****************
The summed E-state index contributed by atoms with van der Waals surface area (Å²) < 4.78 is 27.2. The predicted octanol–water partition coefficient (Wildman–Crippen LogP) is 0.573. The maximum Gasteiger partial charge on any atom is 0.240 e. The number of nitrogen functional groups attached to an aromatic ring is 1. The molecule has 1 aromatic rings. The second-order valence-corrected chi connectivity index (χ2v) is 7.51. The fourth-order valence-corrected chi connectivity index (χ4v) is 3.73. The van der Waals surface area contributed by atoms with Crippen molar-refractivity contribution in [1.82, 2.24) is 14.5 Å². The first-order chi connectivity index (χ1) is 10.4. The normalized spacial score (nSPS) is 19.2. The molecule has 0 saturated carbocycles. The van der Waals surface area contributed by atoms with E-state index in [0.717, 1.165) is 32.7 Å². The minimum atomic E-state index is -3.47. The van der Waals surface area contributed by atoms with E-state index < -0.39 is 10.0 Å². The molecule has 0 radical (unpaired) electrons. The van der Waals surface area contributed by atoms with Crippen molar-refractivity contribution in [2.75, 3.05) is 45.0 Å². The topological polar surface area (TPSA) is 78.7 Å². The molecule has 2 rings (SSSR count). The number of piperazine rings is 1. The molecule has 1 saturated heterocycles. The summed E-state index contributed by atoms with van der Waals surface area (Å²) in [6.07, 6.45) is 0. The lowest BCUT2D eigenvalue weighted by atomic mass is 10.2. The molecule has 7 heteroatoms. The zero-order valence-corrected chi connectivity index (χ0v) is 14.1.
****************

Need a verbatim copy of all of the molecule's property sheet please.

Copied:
The summed E-state index contributed by atoms with van der Waals surface area (Å²) < 4.78 is 27.2. The predicted octanol–water partition coefficient (Wildman–Crippen LogP) is 0.573. The maximum Gasteiger partial charge on any atom is 0.240 e. The number of nitrogen functional groups attached to an aromatic ring is 1. The molecule has 1 aromatic rings. The second-order valence-corrected chi connectivity index (χ2v) is 7.51. The fourth-order valence-corrected chi connectivity index (χ4v) is 3.73. The van der Waals surface area contributed by atoms with Crippen molar-refractivity contribution in [1.82, 2.24) is 14.5 Å². The first-order chi connectivity index (χ1) is 10.4. The normalized spacial score (nSPS) is 19.2. The molecule has 0 saturated carbocycles. The van der Waals surface area contributed by atoms with E-state index in [0.717, 1.165) is 32.7 Å². The minimum atomic E-state index is -3.47. The van der Waals surface area contributed by atoms with E-state index < -0.39 is 10.0 Å². The molecule has 0 radical (unpaired) electrons. The van der Waals surface area contributed by atoms with Crippen molar-refractivity contribution in [2.75, 3.05) is 45.0 Å². The topological polar surface area (TPSA) is 78.7 Å². The molecule has 2 rings (SSSR count). The number of piperazine rings is 1. The molecule has 1 saturated heterocycles. The summed E-state index contributed by atoms with van der Waals surface area (Å²) in [6.07, 6.45) is 0. The lowest BCUT2D eigenvalue weighted by atomic mass is 10.2. The molecule has 7 heteroatoms. The zero-order valence-corrected chi connectivity index (χ0v) is 14.1.